by Marcus Jackson it reflects the then naked reality. I was moved by an essay in the
    New Yorker , I really want you to read carefully the following
    Hope you send us your opinion!

  2. Annette Stewart April 2, 2019 at 12:03 pm #

    Thank you, Marc, for a questioning and evocative post and I loved the poem! I can’t describe myself as whole, because how does that allow space for consciousness beyond the bounds of my brain? But I do describe myself as healing: healing from my expectations and others’. When I can stop the judgment, which is tough, because it’s all around me and embodied in our cuIture, I like to see myself as a constellation, because only Nature really is home and enables me to see ME with any clarity. My planets shine at different times, each one an expression of my persona, held by space/time in my Milky Way. I meet others in their own space/time, knowing it’s likely that they will be somewhat different when I next see them – scary and comforting. Nothing is really fixed, is it?

    The Milky Way always knows its way home, and is deeper and wiser than any manmade substance: sugar, drugs, booze, porn, shopping, gambling and short-term pleasures.

    Mindfulness enables me to tap into the way home these days.

  3. Daniel April 2, 2019 at 4:32 pm #

    So reassuring to myself that creating the ultimate coherent self-narrative from the multiples of self-narratives eludes us all, even you, Marc. Thanks for your words of guidance.

  4. Eric Nada April 3, 2019 at 11:36 am #

    Marc, love this candid piece. One of my favorite quotations is by Albert Einstein, “The true value of a human being can be found in the degree to which he has attained liberation from the self.” I think that this quotation speaks to both general emotional health as well as addiction recovery (which in the long-run is also about general emotional health, I think). I like it because there is such a tendency to see the idea of “self” as the part of us that if adhered to and believed in, will bring us happiness. And there is certainly a level at which this is true, and developing a coherent view of “self” is so important at that level. I also think that satisfying the urge to develop a coherent sense of “self” makes it easier to see past it, eventually. Owning the idea of “self” makes it easier to put the idea of “self” in its place, so to speak. In a way that we can own it without being owned by it, that it can serve us without us serving it. And this fits into my own struggle with addictions directly because what I was really attempting to do was bring myself a feeling of transcendence through my additions. Not so much a transcendence from the the self but a transcendence from the tyranny of the self narrative. Without being aware of it I was trying to live forever lifted from my own painful humanity–but being human this was obviously impossible. I’d better stop now before I get too out there (or is it way too late).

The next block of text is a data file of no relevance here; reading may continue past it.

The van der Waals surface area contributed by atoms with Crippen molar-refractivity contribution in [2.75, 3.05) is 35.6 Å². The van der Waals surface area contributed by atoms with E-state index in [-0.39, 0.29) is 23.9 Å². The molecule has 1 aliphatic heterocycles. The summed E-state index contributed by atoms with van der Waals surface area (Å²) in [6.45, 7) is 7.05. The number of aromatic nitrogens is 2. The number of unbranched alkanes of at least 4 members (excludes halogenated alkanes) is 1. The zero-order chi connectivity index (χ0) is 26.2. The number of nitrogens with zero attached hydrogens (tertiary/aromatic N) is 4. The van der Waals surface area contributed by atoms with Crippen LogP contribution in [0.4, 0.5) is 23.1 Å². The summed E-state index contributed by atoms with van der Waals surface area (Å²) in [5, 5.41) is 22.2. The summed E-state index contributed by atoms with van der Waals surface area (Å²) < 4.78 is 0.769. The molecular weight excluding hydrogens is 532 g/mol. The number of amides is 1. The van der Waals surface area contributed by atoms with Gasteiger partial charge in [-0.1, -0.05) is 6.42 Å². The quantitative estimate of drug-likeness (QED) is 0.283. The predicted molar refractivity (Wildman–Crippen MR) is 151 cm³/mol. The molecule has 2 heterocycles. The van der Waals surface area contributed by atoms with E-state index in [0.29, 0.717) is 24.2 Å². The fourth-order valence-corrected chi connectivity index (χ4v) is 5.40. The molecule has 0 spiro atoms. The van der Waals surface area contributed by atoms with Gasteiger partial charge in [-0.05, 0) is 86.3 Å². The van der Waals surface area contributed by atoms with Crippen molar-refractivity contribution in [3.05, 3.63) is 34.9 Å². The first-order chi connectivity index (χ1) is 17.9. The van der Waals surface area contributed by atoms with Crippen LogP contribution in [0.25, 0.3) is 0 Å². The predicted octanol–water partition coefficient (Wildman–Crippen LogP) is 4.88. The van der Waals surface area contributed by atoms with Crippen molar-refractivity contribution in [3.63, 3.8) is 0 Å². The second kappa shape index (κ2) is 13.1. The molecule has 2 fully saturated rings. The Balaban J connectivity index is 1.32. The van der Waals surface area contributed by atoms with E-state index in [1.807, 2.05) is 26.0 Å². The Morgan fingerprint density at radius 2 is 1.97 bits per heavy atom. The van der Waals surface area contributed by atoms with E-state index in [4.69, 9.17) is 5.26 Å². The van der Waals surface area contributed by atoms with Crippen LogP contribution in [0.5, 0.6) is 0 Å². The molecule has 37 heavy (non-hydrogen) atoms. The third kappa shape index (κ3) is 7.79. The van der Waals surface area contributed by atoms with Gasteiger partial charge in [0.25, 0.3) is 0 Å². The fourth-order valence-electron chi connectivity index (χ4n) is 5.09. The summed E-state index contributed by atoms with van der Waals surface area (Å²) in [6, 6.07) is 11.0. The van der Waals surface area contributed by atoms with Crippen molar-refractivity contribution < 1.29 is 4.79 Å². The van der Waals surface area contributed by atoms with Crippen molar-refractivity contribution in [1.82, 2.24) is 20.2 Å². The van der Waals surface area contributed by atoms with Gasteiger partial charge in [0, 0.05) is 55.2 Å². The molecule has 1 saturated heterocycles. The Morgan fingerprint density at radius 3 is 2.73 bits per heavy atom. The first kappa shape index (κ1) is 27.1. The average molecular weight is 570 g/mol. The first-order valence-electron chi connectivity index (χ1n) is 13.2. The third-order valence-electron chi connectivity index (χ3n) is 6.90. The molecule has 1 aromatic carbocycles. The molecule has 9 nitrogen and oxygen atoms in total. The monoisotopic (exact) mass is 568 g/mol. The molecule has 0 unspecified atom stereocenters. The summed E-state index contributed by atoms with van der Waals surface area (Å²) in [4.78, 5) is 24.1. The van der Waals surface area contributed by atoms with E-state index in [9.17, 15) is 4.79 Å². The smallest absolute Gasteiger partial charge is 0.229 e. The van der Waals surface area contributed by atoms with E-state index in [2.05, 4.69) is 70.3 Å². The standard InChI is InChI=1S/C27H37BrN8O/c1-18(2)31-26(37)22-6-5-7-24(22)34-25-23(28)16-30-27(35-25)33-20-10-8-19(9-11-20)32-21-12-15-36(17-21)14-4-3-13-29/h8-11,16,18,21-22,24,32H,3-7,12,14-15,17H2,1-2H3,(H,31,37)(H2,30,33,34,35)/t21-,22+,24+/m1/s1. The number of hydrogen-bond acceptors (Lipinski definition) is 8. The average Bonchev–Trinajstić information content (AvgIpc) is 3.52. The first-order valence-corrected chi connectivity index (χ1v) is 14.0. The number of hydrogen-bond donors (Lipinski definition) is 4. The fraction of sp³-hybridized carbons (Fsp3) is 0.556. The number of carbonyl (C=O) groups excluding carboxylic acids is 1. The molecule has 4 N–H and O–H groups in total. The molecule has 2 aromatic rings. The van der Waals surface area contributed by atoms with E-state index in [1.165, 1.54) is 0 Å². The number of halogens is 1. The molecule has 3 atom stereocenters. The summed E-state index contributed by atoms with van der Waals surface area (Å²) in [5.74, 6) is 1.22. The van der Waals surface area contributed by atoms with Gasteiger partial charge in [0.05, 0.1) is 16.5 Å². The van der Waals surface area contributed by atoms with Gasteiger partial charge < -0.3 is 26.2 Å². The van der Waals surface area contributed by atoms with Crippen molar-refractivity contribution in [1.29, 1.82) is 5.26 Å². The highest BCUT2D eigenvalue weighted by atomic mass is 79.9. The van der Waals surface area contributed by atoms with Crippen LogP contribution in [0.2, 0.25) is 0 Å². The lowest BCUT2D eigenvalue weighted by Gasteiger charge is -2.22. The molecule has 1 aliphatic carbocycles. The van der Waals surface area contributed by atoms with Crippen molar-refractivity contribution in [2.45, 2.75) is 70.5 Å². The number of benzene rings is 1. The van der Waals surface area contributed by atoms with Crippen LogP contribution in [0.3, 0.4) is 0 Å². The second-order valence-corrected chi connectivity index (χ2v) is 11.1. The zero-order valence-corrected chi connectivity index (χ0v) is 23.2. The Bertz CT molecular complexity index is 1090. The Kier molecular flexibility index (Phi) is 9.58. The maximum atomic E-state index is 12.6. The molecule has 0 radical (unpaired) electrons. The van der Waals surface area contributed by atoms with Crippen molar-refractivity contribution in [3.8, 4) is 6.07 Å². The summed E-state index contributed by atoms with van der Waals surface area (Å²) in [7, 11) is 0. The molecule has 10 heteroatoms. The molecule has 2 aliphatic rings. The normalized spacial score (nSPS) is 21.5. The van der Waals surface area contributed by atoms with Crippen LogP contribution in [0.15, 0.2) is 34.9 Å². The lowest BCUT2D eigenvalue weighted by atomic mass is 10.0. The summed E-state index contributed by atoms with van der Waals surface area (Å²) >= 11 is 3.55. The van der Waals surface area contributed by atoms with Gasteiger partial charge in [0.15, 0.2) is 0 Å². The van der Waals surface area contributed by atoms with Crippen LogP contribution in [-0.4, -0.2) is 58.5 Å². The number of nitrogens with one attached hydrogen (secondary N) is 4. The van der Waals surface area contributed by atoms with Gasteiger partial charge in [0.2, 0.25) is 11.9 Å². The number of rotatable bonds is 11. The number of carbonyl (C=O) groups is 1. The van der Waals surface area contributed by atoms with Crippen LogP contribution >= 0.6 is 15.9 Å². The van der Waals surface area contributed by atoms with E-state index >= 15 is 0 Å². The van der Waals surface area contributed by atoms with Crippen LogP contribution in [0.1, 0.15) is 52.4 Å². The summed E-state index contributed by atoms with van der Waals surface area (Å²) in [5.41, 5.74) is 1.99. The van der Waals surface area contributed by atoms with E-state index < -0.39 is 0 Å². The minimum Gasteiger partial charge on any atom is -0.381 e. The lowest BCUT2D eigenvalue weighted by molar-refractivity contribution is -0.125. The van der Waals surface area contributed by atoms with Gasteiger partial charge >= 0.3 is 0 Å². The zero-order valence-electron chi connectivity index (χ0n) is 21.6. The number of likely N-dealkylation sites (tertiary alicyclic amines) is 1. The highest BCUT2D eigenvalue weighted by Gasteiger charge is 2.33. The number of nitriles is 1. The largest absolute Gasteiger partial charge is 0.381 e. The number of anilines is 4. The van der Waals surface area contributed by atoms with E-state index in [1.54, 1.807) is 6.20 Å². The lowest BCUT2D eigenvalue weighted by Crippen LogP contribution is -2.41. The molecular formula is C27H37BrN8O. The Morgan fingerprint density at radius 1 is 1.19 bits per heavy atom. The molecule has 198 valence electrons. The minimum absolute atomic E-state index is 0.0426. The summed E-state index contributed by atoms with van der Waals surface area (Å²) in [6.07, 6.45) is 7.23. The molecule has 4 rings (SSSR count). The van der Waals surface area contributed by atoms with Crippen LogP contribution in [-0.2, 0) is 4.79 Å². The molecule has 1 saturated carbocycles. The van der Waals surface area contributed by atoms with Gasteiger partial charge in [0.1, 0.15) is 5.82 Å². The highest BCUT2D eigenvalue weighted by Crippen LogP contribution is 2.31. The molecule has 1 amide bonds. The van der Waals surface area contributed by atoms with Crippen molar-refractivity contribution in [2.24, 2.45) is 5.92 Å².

5. Karen April 3, 2019 at 9:56 pm #

    This concept is super interesting to me.

    Maybe we are like a tree. We have the roots and main trunk with various branches. As a narrative no longer works, we divert resources to the other limbs or even end up sawing off the limb completely. When we saw off a limb, as it was a part of the tree, it has left its mark, but with it gone we get to send nutrients to other limbs…
    That said, if a branch is sawed off, this does not mean one can pop up on another part of a tree.
    I feel like I could go deep with this analogy.

  6. jorgekafkazar April 6, 2019 at 12:20 am #

    Good to see a recovery blog that is still functioning. Thanks for keeping the ball rolling.

  7. Shelagh April 8, 2019 at 3:16 pm #

    Coherence, congruence. A narrative. I want it. My life experience connects in ways that is not that. I don’t quite fit. I have never met someone who fitted. What is lost and what is found? The desire to find the answer is the problem.The desire to find a resolution. What if we said there isn’t a solution. What if we asked what is at stake if we don’t find a resolution. What then?

  8. John Runnion April 18, 2019 at 8:28 am #

    What i find interesting is the rather unexamined cultural emphasis on the existence of a “self,” “true self” and or “authentic self.” Does this exacerbate the phenomenon of “self-loathing” that surprised the Dalai Lama so much? Buddha seemed to suggest the issue is more or less perceptual and de-emphasized “self” and “non-self.” How would this change the psychological approach to self-narrative and the Western insistence of cohesiveness?